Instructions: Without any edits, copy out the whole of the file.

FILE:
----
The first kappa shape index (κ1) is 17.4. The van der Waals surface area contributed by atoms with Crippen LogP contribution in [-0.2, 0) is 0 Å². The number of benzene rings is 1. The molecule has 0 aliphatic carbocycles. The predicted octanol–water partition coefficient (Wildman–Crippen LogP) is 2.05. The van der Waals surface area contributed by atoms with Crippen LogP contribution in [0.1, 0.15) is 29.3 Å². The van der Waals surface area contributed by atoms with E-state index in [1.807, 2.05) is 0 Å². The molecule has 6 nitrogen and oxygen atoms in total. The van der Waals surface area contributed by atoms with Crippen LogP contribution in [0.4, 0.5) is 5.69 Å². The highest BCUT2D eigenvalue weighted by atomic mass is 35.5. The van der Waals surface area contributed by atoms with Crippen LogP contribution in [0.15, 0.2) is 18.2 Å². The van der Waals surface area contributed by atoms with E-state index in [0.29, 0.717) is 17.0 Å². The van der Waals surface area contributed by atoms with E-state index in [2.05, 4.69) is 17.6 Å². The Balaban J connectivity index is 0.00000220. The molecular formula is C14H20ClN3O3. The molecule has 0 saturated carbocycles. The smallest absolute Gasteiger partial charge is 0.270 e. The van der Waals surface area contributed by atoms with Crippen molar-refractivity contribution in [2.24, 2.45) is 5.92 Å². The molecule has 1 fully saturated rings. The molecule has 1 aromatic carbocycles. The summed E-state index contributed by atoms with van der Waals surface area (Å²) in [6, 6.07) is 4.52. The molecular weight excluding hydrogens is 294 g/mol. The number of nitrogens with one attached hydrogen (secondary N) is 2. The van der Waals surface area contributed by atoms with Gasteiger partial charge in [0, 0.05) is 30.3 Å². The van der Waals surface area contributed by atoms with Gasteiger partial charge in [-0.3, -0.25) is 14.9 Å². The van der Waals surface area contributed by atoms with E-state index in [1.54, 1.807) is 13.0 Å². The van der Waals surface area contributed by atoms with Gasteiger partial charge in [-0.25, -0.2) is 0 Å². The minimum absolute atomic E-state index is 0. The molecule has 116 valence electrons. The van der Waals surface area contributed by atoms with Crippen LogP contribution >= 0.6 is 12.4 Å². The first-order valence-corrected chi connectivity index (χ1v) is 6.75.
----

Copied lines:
The first kappa shape index (κ1) is 17.4. The van der Waals surface area contributed by atoms with Crippen LogP contribution in [-0.2, 0) is 0 Å². The number of benzene rings is 1. The molecule has 0 aliphatic carbocycles. The predicted octanol–water partition coefficient (Wildman–Crippen LogP) is 2.05. The van der Waals surface area contributed by atoms with Crippen LogP contribution in [0.1, 0.15) is 29.3 Å². The van der Waals surface area contributed by atoms with E-state index in [1.807, 2.05) is 0 Å². The molecule has 6 nitrogen and oxygen atoms in total. The van der Waals surface area contributed by atoms with Crippen LogP contribution in [0.4, 0.5) is 5.69 Å². The highest BCUT2D eigenvalue weighted by atomic mass is 35.5. The van der Waals surface area contributed by atoms with Crippen LogP contribution in [0.15, 0.2) is 18.2 Å². The van der Waals surface area contributed by atoms with E-state index in [0.29, 0.717) is 17.0 Å². The van der Waals surface area contributed by atoms with E-state index in [2.05, 4.69) is 17.6 Å². The Balaban J connectivity index is 0.00000220. The molecular formula is C14H20ClN3O3. The molecule has 0 saturated carbocycles. The smallest absolute Gasteiger partial charge is 0.270 e. The van der Waals surface area contributed by atoms with Crippen molar-refractivity contribution in [2.24, 2.45) is 5.92 Å². The molecule has 1 fully saturated rings. The molecule has 1 aromatic carbocycles. The summed E-state index contributed by atoms with van der Waals surface area (Å²) in [6, 6.07) is 4.52. The molecular weight excluding hydrogens is 294 g/mol. The number of nitrogens with one attached hydrogen (secondary N) is 2. The van der Waals surface area contributed by atoms with Gasteiger partial charge in [0, 0.05) is 30.3 Å². The van der Waals surface area contributed by atoms with Gasteiger partial charge in [-0.3, -0.25) is 14.9 Å². The van der Waals surface area contributed by atoms with E-state index in [1.54, 1.807) is 13.0 Å². The van der Waals surface area contributed by atoms with Gasteiger partial charge in [-0.25, -0.2) is 0 Å². The minimum absolute atomic E-state index is 0. The molecule has 116 valence electrons. The van der Waals surface area contributed by atoms with Crippen LogP contribution >= 0.6 is 12.4 Å². The first-order valence-corrected chi connectivity index (χ1v) is 6.75.